Lords delay Rwanda bill to next week in blow to Rishi Sunak's agenda

The House of Lords has delayed the passing of the government's Rwanda bill until next week - in a blow to Rishi Sunak's attempts to get planes off the ground deporting illegal migrants to the country.

MPs overturned Tuesday's attempts by the House of Lords to dilute the plan - but peers have now put forward even more changes to the proposed new law.

It is now expected that the Commons will consider the changes on Monday next week, dashing No 10's hopes to get it through today.

Downing Street has been unwilling to concede any ground on the areas that peers are trying to amend, including on the treatment of people who served with or for the British armed forces abroad.

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No 10 had set its sights on passing the legislation this week as part of its plans to get planes in the air in the spring.

The Safety of Rwanda (Asylum and Immigration) Bill was tabled last year after the Supreme Court ruled the previous scheme to deport asylum seekers who arrived illegally in the UK was unlawful.

The current bill aims to declare Rwanda safe and not allow courts to consider the safety of the nation during appeals.

This is being done based on a new treaty agreed between the UK government and the government in Rwanda.

Speaking earlier on Wednesday, the prime minister's spokesperson ruled out doing a deal on any of these changes. "We are not considering concessions," they said.

"We believe the bill as it stands is the right bill and the quickest way to get flights off the ground."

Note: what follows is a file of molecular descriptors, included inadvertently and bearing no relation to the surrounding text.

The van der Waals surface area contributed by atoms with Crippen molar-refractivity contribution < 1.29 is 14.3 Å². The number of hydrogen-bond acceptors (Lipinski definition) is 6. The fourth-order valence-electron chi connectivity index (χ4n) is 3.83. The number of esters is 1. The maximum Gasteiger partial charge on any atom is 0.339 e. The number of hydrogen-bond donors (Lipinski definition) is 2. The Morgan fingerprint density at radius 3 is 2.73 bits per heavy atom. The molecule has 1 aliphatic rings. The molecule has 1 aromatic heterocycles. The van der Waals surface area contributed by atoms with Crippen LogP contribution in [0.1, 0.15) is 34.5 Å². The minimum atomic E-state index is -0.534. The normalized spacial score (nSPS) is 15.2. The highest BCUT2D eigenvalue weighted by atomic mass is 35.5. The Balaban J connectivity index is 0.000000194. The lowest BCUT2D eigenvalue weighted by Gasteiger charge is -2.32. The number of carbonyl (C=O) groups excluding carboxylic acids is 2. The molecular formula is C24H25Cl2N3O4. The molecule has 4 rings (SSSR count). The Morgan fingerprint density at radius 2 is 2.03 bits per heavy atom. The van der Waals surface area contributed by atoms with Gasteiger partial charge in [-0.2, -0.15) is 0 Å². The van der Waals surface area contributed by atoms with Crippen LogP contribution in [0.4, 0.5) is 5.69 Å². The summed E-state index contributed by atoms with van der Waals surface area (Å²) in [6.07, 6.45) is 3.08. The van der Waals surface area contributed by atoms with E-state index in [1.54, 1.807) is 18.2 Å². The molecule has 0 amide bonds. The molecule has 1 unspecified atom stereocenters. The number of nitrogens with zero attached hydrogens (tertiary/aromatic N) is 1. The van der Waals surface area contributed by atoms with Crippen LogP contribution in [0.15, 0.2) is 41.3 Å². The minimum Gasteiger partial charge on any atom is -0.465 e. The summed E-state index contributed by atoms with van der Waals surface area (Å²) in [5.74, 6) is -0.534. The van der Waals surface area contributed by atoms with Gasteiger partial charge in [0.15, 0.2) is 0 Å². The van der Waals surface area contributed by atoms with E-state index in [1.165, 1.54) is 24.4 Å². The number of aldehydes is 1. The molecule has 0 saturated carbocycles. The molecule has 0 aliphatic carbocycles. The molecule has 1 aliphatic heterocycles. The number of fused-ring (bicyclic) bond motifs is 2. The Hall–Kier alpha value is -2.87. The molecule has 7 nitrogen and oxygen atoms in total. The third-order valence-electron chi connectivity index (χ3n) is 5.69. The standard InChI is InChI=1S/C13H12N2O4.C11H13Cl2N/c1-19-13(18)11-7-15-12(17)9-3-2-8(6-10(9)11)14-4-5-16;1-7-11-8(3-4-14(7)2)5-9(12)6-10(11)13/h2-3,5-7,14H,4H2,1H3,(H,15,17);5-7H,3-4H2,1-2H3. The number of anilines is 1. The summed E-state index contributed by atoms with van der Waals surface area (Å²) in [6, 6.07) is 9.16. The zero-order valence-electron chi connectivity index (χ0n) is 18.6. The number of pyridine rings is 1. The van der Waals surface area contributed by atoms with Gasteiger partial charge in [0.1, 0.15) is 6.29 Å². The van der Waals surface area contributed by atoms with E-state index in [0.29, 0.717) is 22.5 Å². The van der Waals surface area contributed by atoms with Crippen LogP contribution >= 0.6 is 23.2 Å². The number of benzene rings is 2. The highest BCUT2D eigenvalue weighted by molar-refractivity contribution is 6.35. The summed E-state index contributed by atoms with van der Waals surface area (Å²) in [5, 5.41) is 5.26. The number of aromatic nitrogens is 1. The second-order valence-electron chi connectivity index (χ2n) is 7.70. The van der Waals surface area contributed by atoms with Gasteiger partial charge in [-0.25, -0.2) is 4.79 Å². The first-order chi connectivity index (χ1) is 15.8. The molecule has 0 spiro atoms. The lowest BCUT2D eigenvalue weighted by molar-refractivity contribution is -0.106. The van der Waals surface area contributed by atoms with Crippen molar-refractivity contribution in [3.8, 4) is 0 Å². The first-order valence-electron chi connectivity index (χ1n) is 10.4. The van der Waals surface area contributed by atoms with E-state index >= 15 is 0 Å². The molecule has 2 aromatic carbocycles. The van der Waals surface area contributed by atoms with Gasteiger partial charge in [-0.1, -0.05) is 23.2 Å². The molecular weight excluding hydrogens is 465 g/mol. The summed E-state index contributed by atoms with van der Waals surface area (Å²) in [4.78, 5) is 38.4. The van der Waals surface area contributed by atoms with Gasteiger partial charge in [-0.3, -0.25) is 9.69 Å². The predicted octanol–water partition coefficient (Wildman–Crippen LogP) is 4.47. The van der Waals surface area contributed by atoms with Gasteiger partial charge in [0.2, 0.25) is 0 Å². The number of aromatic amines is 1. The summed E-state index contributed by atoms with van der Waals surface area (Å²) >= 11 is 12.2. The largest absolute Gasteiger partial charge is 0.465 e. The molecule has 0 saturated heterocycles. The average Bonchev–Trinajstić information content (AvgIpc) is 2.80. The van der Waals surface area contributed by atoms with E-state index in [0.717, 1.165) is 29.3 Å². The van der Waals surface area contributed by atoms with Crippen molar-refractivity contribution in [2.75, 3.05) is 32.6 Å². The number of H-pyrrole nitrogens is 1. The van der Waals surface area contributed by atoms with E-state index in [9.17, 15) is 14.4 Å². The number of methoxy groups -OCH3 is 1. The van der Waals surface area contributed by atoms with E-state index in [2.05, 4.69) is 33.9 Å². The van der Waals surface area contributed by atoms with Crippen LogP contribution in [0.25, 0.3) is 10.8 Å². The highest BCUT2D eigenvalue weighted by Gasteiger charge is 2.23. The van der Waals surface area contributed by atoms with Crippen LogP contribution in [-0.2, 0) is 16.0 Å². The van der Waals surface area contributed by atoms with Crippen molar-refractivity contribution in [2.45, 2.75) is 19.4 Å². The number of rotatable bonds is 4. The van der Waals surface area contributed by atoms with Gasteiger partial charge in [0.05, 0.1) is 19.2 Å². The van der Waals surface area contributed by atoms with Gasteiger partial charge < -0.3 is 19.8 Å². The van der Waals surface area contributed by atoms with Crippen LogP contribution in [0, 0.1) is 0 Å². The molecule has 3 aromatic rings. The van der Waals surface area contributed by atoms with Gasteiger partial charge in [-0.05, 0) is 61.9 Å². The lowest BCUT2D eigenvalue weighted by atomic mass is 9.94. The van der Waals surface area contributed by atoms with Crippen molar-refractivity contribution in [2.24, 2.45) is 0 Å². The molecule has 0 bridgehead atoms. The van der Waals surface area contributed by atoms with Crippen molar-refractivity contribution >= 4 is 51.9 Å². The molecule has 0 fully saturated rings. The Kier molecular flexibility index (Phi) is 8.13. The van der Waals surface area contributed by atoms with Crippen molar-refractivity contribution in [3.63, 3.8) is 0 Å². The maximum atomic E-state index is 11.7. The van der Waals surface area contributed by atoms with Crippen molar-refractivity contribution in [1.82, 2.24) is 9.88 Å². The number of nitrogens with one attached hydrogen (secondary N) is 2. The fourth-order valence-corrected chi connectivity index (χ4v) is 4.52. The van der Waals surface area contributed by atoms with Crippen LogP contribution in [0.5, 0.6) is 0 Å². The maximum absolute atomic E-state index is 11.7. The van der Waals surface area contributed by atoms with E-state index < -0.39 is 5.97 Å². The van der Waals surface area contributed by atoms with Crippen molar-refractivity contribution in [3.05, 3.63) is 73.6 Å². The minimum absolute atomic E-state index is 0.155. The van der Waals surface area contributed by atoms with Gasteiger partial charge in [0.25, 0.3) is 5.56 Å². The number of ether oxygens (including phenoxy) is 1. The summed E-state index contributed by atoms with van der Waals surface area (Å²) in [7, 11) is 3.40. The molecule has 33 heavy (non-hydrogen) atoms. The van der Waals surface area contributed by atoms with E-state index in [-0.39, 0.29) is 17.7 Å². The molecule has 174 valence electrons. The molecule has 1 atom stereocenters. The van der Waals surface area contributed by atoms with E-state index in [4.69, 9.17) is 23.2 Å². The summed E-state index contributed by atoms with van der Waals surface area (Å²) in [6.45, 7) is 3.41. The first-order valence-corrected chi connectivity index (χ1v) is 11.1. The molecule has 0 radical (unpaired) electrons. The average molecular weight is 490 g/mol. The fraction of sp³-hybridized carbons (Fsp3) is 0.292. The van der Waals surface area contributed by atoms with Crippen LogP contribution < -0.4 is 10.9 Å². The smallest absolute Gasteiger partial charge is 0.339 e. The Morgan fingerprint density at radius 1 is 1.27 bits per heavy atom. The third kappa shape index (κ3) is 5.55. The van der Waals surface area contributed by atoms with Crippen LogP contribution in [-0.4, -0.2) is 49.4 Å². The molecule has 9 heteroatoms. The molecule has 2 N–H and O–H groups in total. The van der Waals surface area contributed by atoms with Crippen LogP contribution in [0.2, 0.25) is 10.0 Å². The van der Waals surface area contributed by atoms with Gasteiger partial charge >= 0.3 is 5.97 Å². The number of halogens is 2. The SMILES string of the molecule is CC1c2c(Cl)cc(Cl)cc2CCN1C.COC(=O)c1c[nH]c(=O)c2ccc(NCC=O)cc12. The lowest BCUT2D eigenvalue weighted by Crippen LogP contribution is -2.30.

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What are the latest amendments suggested by the Lords?

Of the four amendments added on Tuesday, three were tabled by Labour peers and one by a crossbencher.

The proposed changes sought to:
• ensure the bill complies with domestic and international law;
• that Rwanda would not be declared safe until a report was completed;
• that appeals based on safety would be allowed;
• and that exemptions would be allowed for people who served with or for the British armed forces.

Peers want to insist on the amendments about people who assisted the UK's armed forces, and a report advising on the safety of Rwanda, in particular.

The government was defeated on the first by 245 votes to 208 - a majority of 37, and the second by 247 votes to 195 - a majority of 52.

Labour and crossbench peers - those who do not associate with a political party - worked together to outvote the Conservatives.

A government source told Sky News: "We wanted to get it done today, but it shows Labour for their true colours."

Responding to the latest defeats, Northern Ireland minister Steve Baker told Sky News that he was "extremely disappointed" with the delays.

He denied the government had "slammed the door" on people like interpreters in Afghanistan who worked with UK armed forces.

But Mr Baker said people wanting to come to the UK who had served with British armed forces had to go through the Ministry of Defence.

"They shouldn't be travelling with people smugglers illegally across the channel - and that's what we've got to break," he said.

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Approach to military interpreters 'shameful' - Labour

The amendment on people who helped the armed forces has been at the centre of a heated debate - with the government saying it is waiting for a report on the Afghan Relocations and Assistance Policy (ARAP) before setting out its steps.

But Labour's shadow home secretary Yvette Cooper said: "Tory MPs just voted to insist that Afghan interpreters who served British armed forces can be sent to Rwanda.

"A scheme which costs £2m per asylum seeker. A £500m plus scheme for less than 1% of asylum seekers. Which now includes those who worked with our troops

"Shameful and shambolic."

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Johnny Mercer, a former soldier and the government's veterans minister, replied: "My team have worked night and day to find permanent accommodation for circa 25,000 Afghans who the UK have provided sanctuary to, without you lifting a finger to help.

"We want them to use safe routes, not undertake lethal channel crossings. Your concern is fake."